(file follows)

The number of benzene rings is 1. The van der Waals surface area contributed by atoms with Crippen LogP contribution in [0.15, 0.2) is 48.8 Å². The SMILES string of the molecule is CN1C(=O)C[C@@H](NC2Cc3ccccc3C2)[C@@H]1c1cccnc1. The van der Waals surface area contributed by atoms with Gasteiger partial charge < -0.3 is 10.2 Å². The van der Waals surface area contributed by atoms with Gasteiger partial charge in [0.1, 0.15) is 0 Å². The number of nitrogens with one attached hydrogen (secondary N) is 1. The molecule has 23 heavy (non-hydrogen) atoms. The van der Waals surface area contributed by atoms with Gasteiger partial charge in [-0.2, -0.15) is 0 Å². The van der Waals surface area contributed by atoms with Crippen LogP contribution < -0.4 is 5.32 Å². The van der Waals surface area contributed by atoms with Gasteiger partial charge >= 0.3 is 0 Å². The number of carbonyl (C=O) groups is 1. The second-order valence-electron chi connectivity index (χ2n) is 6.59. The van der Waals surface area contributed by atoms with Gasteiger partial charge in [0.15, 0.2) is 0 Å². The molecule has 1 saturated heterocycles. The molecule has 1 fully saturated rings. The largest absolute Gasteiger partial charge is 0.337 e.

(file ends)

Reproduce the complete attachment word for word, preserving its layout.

The number of benzene rings is 1. The van der Waals surface area contributed by atoms with Crippen LogP contribution in [0.15, 0.2) is 48.8 Å². The SMILES string of the molecule is CN1C(=O)C[C@@H](NC2Cc3ccccc3C2)[C@@H]1c1cccnc1. The van der Waals surface area contributed by atoms with Gasteiger partial charge < -0.3 is 10.2 Å². The van der Waals surface area contributed by atoms with Gasteiger partial charge in [0.1, 0.15) is 0 Å². The number of nitrogens with one attached hydrogen (secondary N) is 1. The molecule has 23 heavy (non-hydrogen) atoms. The van der Waals surface area contributed by atoms with Gasteiger partial charge in [-0.2, -0.15) is 0 Å². The van der Waals surface area contributed by atoms with Crippen LogP contribution < -0.4 is 5.32 Å². The van der Waals surface area contributed by atoms with Gasteiger partial charge >= 0.3 is 0 Å². The number of carbonyl (C=O) groups is 1. The second-order valence-electron chi connectivity index (χ2n) is 6.59. The van der Waals surface area contributed by atoms with Gasteiger partial charge in [0.15, 0.2) is 0 Å². The molecule has 1 saturated heterocycles. The molecule has 1 fully saturated rings. The largest absolute Gasteiger partial charge is 0.337 e.